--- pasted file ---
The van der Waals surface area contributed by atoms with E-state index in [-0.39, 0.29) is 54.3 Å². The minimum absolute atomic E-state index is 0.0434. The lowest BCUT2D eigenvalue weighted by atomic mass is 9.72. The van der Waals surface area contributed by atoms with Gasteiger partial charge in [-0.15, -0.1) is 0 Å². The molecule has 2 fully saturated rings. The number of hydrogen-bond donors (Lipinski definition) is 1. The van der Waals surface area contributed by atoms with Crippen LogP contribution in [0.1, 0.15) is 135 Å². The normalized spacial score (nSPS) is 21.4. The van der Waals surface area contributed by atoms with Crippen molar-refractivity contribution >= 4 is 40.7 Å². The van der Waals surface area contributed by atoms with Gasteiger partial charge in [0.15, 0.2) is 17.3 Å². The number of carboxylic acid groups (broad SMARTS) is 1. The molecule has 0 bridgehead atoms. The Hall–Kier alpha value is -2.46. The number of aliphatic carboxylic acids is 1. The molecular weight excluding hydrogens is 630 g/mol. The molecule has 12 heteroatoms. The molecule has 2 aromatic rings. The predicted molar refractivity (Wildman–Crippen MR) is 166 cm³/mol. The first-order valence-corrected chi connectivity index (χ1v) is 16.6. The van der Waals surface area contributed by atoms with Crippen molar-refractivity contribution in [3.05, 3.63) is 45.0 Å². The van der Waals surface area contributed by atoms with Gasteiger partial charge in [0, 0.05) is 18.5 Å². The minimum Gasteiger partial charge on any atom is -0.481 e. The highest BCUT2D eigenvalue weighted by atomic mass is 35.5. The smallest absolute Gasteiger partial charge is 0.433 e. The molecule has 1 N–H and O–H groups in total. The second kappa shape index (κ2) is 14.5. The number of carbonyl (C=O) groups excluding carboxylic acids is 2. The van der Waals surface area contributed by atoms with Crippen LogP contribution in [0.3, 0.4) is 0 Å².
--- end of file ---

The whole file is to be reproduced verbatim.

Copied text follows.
The van der Waals surface area contributed by atoms with E-state index in [-0.39, 0.29) is 54.3 Å². The minimum absolute atomic E-state index is 0.0434. The lowest BCUT2D eigenvalue weighted by atomic mass is 9.72. The van der Waals surface area contributed by atoms with Gasteiger partial charge in [-0.15, -0.1) is 0 Å². The molecule has 2 fully saturated rings. The number of hydrogen-bond donors (Lipinski definition) is 1. The van der Waals surface area contributed by atoms with Crippen LogP contribution in [0.1, 0.15) is 135 Å². The normalized spacial score (nSPS) is 21.4. The van der Waals surface area contributed by atoms with Crippen molar-refractivity contribution >= 4 is 40.7 Å². The van der Waals surface area contributed by atoms with Gasteiger partial charge in [0.15, 0.2) is 17.3 Å². The number of carboxylic acid groups (broad SMARTS) is 1. The molecule has 0 bridgehead atoms. The Hall–Kier alpha value is -2.46. The number of aliphatic carboxylic acids is 1. The molecular weight excluding hydrogens is 630 g/mol. The molecule has 12 heteroatoms. The molecule has 2 aromatic rings. The predicted molar refractivity (Wildman–Crippen MR) is 166 cm³/mol. The first-order valence-corrected chi connectivity index (χ1v) is 16.6. The van der Waals surface area contributed by atoms with Crippen molar-refractivity contribution in [3.05, 3.63) is 45.0 Å². The van der Waals surface area contributed by atoms with Gasteiger partial charge in [0, 0.05) is 18.5 Å². The minimum Gasteiger partial charge on any atom is -0.481 e. The highest BCUT2D eigenvalue weighted by atomic mass is 35.5. The smallest absolute Gasteiger partial charge is 0.433 e. The molecule has 1 N–H and O–H groups in total. The second kappa shape index (κ2) is 14.5. The number of carbonyl (C=O) groups excluding carboxylic acids is 2. The van der Waals surface area contributed by atoms with Crippen LogP contribution in [0.3, 0.4) is 0 Å².